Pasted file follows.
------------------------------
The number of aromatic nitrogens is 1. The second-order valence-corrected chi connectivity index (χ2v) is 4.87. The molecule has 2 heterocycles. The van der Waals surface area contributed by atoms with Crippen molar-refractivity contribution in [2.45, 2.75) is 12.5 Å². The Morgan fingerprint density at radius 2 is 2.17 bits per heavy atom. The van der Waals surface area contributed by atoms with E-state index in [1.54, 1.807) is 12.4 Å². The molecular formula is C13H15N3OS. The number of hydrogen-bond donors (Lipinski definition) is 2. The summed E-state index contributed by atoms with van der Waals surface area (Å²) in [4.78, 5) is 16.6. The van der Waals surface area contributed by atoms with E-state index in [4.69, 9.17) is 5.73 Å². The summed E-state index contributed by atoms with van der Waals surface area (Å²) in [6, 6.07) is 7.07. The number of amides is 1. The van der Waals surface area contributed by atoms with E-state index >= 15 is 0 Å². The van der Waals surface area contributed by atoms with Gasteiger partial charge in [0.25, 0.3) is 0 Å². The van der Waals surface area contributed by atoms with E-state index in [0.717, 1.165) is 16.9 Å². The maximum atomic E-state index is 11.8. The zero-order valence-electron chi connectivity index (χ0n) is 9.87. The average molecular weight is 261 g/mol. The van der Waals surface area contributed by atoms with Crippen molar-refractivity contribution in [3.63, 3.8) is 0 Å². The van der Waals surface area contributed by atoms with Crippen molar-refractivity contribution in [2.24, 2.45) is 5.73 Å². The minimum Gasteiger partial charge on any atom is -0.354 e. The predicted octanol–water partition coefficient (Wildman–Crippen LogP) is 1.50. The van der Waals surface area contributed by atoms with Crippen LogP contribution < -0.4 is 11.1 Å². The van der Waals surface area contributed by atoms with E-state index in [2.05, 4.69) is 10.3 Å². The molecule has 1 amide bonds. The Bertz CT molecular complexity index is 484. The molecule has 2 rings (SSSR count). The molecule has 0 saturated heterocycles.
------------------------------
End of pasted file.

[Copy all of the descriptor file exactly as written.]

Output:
The number of aromatic nitrogens is 1. The second-order valence-corrected chi connectivity index (χ2v) is 4.87. The molecule has 2 heterocycles. The van der Waals surface area contributed by atoms with Crippen molar-refractivity contribution in [2.45, 2.75) is 12.5 Å². The Morgan fingerprint density at radius 2 is 2.17 bits per heavy atom. The van der Waals surface area contributed by atoms with E-state index in [1.54, 1.807) is 12.4 Å². The molecular formula is C13H15N3OS. The number of hydrogen-bond donors (Lipinski definition) is 2. The summed E-state index contributed by atoms with van der Waals surface area (Å²) in [4.78, 5) is 16.6. The van der Waals surface area contributed by atoms with E-state index in [4.69, 9.17) is 5.73 Å². The summed E-state index contributed by atoms with van der Waals surface area (Å²) in [6, 6.07) is 7.07. The number of amides is 1. The van der Waals surface area contributed by atoms with E-state index >= 15 is 0 Å². The van der Waals surface area contributed by atoms with Gasteiger partial charge in [0.25, 0.3) is 0 Å². The van der Waals surface area contributed by atoms with E-state index in [0.717, 1.165) is 16.9 Å². The maximum atomic E-state index is 11.8. The zero-order valence-electron chi connectivity index (χ0n) is 9.87. The average molecular weight is 261 g/mol. The van der Waals surface area contributed by atoms with Crippen molar-refractivity contribution in [3.63, 3.8) is 0 Å². The van der Waals surface area contributed by atoms with Crippen molar-refractivity contribution in [2.24, 2.45) is 5.73 Å². The minimum Gasteiger partial charge on any atom is -0.354 e. The predicted octanol–water partition coefficient (Wildman–Crippen LogP) is 1.50. The van der Waals surface area contributed by atoms with Crippen LogP contribution < -0.4 is 11.1 Å². The van der Waals surface area contributed by atoms with E-state index in [2.05, 4.69) is 10.3 Å². The molecule has 1 amide bonds. The Bertz CT molecular complexity index is 484. The molecule has 2 rings (SSSR count). The molecule has 0 saturated heterocycles.